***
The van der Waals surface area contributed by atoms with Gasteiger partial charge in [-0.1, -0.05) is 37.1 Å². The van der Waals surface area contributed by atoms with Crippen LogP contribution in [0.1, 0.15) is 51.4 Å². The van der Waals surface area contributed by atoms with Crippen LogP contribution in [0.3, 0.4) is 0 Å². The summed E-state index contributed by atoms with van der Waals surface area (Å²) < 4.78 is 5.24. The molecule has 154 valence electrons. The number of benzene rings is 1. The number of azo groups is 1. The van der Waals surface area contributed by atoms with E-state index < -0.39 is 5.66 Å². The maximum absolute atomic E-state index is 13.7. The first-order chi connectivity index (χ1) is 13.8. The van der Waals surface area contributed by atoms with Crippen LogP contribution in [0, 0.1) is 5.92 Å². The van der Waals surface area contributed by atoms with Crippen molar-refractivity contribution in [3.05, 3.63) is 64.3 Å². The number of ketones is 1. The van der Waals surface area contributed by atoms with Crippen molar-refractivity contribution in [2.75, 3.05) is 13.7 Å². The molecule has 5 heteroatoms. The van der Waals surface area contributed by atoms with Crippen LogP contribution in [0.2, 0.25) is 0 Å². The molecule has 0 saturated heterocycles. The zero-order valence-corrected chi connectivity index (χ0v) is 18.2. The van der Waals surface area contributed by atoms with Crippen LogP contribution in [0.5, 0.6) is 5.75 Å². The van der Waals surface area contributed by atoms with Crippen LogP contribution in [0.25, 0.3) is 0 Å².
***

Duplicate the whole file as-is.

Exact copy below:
The van der Waals surface area contributed by atoms with Gasteiger partial charge in [-0.1, -0.05) is 37.1 Å². The van der Waals surface area contributed by atoms with Crippen LogP contribution in [0.1, 0.15) is 51.4 Å². The van der Waals surface area contributed by atoms with Crippen LogP contribution in [0.3, 0.4) is 0 Å². The summed E-state index contributed by atoms with van der Waals surface area (Å²) < 4.78 is 5.24. The molecule has 154 valence electrons. The number of benzene rings is 1. The number of azo groups is 1. The van der Waals surface area contributed by atoms with E-state index < -0.39 is 5.66 Å². The maximum absolute atomic E-state index is 13.7. The first-order chi connectivity index (χ1) is 13.8. The van der Waals surface area contributed by atoms with Crippen LogP contribution in [0, 0.1) is 5.92 Å². The van der Waals surface area contributed by atoms with Crippen molar-refractivity contribution in [3.05, 3.63) is 64.3 Å². The number of ketones is 1. The van der Waals surface area contributed by atoms with Crippen molar-refractivity contribution in [2.75, 3.05) is 13.7 Å². The molecule has 5 heteroatoms. The van der Waals surface area contributed by atoms with Crippen LogP contribution in [0.2, 0.25) is 0 Å². The molecule has 0 saturated heterocycles. The zero-order valence-corrected chi connectivity index (χ0v) is 18.2. The van der Waals surface area contributed by atoms with Crippen LogP contribution in [0.5, 0.6) is 5.75 Å². The van der Waals surface area contributed by atoms with Crippen LogP contribution in [0.25, 0.3) is 0 Å².